Honestly, I’ve read very little of the sci-fi Canon. I’m more widely read in fantasy, as that was my obsession as a kid, but I just didn’t read a ton of sci-fi growing up and most of what I’ve read as an adult has been much more modern.

So here’s the question: I don’t think there is a real Canon– there’s no work or set of works that someone having read or not read them would cause me to cast aspersions on their spec fiction bona fides– but what if there was?

In other words, if someone came up to me right now and wanted me to make a list of works of science fiction and fantasy that they needed to read, what might be on that list?

And that’s an interesting question. These will be in no particular order and I will absolutely forget some important books, so don’t take this as– heh– an authoritative list of canonical books. Let’s just say I’m starting a conversation and go from there.

  • The Lord of the Rings and The Hobbit, which are probably as close as I’ll ever be willing to get to books that I insist any fan of fantasy literature must read, if only because that way you get it when people are trying to subvert them.
  • Dune. You can skip every single other Dune book other than the first one, but you should read Dune.
  • The Harry Potter series. Yes, I know, J.K. Rowling is cancelled, but there’s an entire generation of folks out there for whom these books were foundational and just because we’ve decided that they were magically written by no one is no reason not to read them.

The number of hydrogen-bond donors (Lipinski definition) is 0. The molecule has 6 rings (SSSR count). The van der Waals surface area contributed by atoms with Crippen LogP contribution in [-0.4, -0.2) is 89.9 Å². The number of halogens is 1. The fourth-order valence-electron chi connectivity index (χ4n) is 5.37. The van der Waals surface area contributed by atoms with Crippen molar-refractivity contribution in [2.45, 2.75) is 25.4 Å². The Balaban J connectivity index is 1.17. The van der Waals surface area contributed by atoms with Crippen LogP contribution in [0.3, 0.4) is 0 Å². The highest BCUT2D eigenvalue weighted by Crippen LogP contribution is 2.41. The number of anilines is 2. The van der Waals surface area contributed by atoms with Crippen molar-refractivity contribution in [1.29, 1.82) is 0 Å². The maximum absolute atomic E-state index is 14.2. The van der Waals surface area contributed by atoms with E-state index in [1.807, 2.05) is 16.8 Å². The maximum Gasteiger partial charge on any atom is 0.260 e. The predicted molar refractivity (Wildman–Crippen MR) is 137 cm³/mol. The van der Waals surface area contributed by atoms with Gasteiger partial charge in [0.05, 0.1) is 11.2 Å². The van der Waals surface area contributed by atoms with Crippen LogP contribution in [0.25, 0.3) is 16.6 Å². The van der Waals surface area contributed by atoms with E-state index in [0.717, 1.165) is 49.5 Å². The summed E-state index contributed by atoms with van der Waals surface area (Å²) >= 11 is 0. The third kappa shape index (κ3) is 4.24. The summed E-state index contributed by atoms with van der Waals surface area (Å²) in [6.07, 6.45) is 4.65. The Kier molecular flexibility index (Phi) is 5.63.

• Speaking of cancelled people, you really should read at least the first two books of the series that is actually called A Song of Ice and Fire but is known as Game of Thrones now. Read the third if you liked them. Do not read further than that.
  • The Broken Earth trilogy by N.K. Jemisin, the only person to win Best Novel Hugos three years in a row.
  • Read Sandman. Yeah, I know it’s a comic book. Do it anyway.
  • Frankenstein. No, seriously, read Frankenstein. Like, do it anyway even if you generally don’t care about science fiction. It’s a better book than you think it is. Seriously. Try and find an edition with the extended ending, though.
  • Read something– I don’t care what– by China Miéville. Perdido Street Station, maybe, or The City and the City.
  • I will probably catch some crap for this, but read something by Lovecraft. Yes, he is a supreme asshole. But he’s dead, so he’s not going to get any of your money and a lot of his stuff is public domain by now anyway. Call of Cthulhu, The Shadow over Innsmouth or The Colour Out of Space, maybe. They’re short. Take a bath afterwards.
  • Orson Scott Card is a living utter asshole, but … man, Ender’s Game. Do it without spending money.
  • Watership Down. Which doesn’t have swords or orcs or spaceships in it, but does have talking bunnies and shocking violence.
  • Haroun and the Sea of Stories, Salman Rushdie’s most underrated book, and squarely in the realm of fantasy.
  • Scalzi’s Old Man’s War series could sub in for Heinlein, who is an obvious inspiration.